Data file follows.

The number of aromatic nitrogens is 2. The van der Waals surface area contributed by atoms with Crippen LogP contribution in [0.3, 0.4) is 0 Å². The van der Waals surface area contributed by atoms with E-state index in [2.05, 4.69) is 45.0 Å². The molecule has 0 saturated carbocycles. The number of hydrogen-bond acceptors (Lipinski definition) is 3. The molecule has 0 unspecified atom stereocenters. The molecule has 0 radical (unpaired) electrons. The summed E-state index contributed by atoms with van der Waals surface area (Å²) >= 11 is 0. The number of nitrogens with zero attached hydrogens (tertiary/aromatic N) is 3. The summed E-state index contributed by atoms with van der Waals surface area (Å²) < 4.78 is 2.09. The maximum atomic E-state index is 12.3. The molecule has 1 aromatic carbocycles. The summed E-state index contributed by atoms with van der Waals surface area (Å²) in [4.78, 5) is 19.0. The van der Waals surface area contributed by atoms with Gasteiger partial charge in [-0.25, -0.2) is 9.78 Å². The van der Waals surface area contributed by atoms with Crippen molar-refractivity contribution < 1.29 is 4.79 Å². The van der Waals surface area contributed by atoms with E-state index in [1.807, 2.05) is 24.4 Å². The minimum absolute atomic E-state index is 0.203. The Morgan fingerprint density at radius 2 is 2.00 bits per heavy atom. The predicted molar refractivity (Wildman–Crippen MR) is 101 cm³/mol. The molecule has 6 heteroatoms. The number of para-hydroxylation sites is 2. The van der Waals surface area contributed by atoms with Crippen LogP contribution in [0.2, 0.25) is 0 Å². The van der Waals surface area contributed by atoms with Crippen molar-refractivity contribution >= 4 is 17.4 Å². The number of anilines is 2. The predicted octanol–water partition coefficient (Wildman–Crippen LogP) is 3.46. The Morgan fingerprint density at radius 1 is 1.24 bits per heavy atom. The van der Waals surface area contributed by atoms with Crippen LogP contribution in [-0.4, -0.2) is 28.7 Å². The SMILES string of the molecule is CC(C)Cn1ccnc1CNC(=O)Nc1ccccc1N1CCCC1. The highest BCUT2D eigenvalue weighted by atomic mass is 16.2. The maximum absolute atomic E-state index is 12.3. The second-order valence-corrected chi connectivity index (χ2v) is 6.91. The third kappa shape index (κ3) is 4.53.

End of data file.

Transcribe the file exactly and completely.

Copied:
The number of aromatic nitrogens is 2. The van der Waals surface area contributed by atoms with Crippen LogP contribution in [0.3, 0.4) is 0 Å². The van der Waals surface area contributed by atoms with E-state index in [2.05, 4.69) is 45.0 Å². The molecule has 0 saturated carbocycles. The number of hydrogen-bond acceptors (Lipinski definition) is 3. The molecule has 0 unspecified atom stereocenters. The molecule has 0 radical (unpaired) electrons. The summed E-state index contributed by atoms with van der Waals surface area (Å²) >= 11 is 0. The number of nitrogens with zero attached hydrogens (tertiary/aromatic N) is 3. The summed E-state index contributed by atoms with van der Waals surface area (Å²) < 4.78 is 2.09. The maximum atomic E-state index is 12.3. The molecule has 1 aromatic carbocycles. The summed E-state index contributed by atoms with van der Waals surface area (Å²) in [4.78, 5) is 19.0. The van der Waals surface area contributed by atoms with Gasteiger partial charge in [-0.25, -0.2) is 9.78 Å². The van der Waals surface area contributed by atoms with Crippen molar-refractivity contribution < 1.29 is 4.79 Å². The van der Waals surface area contributed by atoms with E-state index in [1.807, 2.05) is 24.4 Å². The minimum absolute atomic E-state index is 0.203. The Morgan fingerprint density at radius 2 is 2.00 bits per heavy atom. The predicted molar refractivity (Wildman–Crippen MR) is 101 cm³/mol. The molecule has 6 heteroatoms. The number of para-hydroxylation sites is 2. The van der Waals surface area contributed by atoms with Crippen LogP contribution in [0.2, 0.25) is 0 Å². The van der Waals surface area contributed by atoms with Crippen molar-refractivity contribution >= 4 is 17.4 Å². The number of anilines is 2. The predicted octanol–water partition coefficient (Wildman–Crippen LogP) is 3.46. The Morgan fingerprint density at radius 1 is 1.24 bits per heavy atom. The van der Waals surface area contributed by atoms with Crippen LogP contribution in [-0.4, -0.2) is 28.7 Å². The SMILES string of the molecule is CC(C)Cn1ccnc1CNC(=O)Nc1ccccc1N1CCCC1. The highest BCUT2D eigenvalue weighted by atomic mass is 16.2. The maximum absolute atomic E-state index is 12.3. The second-order valence-corrected chi connectivity index (χ2v) is 6.91. The third kappa shape index (κ3) is 4.53.